Friday, May 30, 2008

Context as a focus for evolutionary interventions

Peggy Holman and I have been exploring the idea that evolution is driven by the interactions of diverse entities in nurturing and challenging contexts. The focus on contexts opens an interesting inquiry: What are influence-able contexts which we can address in ways that may help catalyze positive social evolution? Here are some possible answers:
  • awareness of our roles in systems, inspiring system-conscious behavior
  • legislative / legal constraints and channels for behavior
  • conformity dynamics: social status / taboos / rewards / fashion systems
  • power dynamics
  • location, location, location
  • cultural practices and habits
  • aesthetic space, hospitable environment, beauty that speaks to the heart -- or lack of it
  • support / challenge programs; self-help, mutual-aid, and answerability systems
  • cultural narratives which shape and motivate what is possible, real, good
  • conversations through which the past, present, and/or future are co-created
  • journalism and non-fiction which increase our understanding of the real world and our relationship to it, and engage us (or not)
  • structures -- physical, process, institutional, bureaucracy, etc. -- i.e., what we have to work within and through in order to live, work, move, accomplish, etc.
  • economic factors -- incentives, availability, convenience, cost, pattern of needs met or not met, etc.
  • leadership -- visionary, participatory, wise, etc.
  • meaning -- language / metaphors / memes / perspectives / worldviews / assumptions that enable, shape, expand, contract, or impede our thinking about certain things
  • technologies -- telecom, digital, sustainable, social, etc.; the availability of certain tools
  • hearing, seeing, loving; respect, honoring, appreciation; permissional and dissonance-handling systems (using story, questions, reflection) which make it safe for people to be and to transform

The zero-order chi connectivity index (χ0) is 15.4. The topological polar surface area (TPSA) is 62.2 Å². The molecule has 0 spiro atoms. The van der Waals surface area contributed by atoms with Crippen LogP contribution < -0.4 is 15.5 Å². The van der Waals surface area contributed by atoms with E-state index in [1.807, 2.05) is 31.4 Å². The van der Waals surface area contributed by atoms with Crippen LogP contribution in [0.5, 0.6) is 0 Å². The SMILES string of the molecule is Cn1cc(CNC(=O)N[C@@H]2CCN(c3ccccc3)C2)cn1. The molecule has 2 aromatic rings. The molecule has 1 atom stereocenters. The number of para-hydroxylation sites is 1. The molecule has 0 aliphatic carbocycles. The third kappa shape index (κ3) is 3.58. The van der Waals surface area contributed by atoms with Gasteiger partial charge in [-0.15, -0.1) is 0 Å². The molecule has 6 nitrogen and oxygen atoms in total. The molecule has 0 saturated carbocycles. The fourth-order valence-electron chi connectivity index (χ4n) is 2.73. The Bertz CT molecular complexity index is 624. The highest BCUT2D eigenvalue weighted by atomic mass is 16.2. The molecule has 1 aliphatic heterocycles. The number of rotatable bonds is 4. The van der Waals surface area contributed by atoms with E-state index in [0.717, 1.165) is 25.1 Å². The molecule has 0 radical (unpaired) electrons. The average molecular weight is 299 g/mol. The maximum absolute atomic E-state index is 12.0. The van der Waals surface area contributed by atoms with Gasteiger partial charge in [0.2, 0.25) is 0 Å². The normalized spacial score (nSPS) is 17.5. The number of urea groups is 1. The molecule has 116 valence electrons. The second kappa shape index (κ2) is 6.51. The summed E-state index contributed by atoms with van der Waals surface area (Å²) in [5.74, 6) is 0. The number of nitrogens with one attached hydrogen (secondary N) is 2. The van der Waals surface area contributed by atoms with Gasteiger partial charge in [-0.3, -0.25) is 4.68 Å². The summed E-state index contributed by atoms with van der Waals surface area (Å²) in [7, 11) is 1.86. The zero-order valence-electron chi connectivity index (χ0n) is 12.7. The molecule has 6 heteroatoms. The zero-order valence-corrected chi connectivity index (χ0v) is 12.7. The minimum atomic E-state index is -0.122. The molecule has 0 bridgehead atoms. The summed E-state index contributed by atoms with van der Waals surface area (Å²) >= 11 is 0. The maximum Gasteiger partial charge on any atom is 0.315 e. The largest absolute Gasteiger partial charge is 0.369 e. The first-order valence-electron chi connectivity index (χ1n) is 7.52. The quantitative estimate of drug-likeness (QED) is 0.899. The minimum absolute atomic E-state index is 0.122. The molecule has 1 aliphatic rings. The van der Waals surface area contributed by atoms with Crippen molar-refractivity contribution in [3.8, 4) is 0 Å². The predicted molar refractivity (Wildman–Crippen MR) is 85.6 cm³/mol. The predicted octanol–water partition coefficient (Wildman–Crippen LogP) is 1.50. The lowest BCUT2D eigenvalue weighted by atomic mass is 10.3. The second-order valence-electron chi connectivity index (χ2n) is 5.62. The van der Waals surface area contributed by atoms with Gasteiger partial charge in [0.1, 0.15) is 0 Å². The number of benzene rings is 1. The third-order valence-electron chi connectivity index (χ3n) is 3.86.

• locality and distance (localness often helps tighten up important feedback loops)
  • temporal contexts -- pace: slowness and speed, time or lack of time
  • questions and inquiries -- strategic questioning, curiosity, etc.
  • existence of and experience with alternatives to the status quo (e.g., Fran Peavey in India invited people from all castes and genders to her going-away party in a small space so they had to be close to each other, and told a story of MLK being inspired by Gandhi, contradicting cultural imperialism -- and they all sang We Shall Overcome)
  • community, companions, colleagues, friends, networks
  • organizational forms -- hierarchies, flat, networks, etc.

Sunday, May 11, 2008

Systems Thinking and the Dalai Lama

Quotes from the Dalai Lama

I feel the individual, oneself, is of course, very important. So, taking care of oneself or looking out for oneself is very justified. But if you look deeper, then one individual no matter how able or strong a person, without society, he or she cannot manage, cannot survive. That’s clear. That’s a reality...In modern times, ...individual futures very much depend on unknown other people, other continents. That’s reality. So therefore, just for one’s own interests you have to take [into consideration] others’ welfare, others’ well-being... Change or events in the outside world eventually affect us.

I believe every human profession or human activity is actually meant for human beings, meant for humanity. Human actions are for human beings—particularly in today’s world. I think in the past, maybe, different sectors carried on work more or less independently. Now today...everything is interdependent, interrelated. That’s the reality. Under these circumstances, it falls on us to work together.

The Dalai Lama -- like many other Buddhists -- is very aware of interconnectedness, interdependence, even "inter-being" (as Joanna Macy puts it).

But that, as important as it is, is not systems thinking. Systems thinking involves the NATURE and STRUCTURE of that interdependence, that interactivity, those relationships -- especially the habitual forms that are used in the exercise of power, or in feedback dynamics, or experienced as reality -- "the way things are" -- and that are maintained by the system as part of its identity. And systems thinking involves more -- including examining widely held built-in assumptions, stories, worldviews and success criteria, and noting where the system is most open or resistant to change, etc.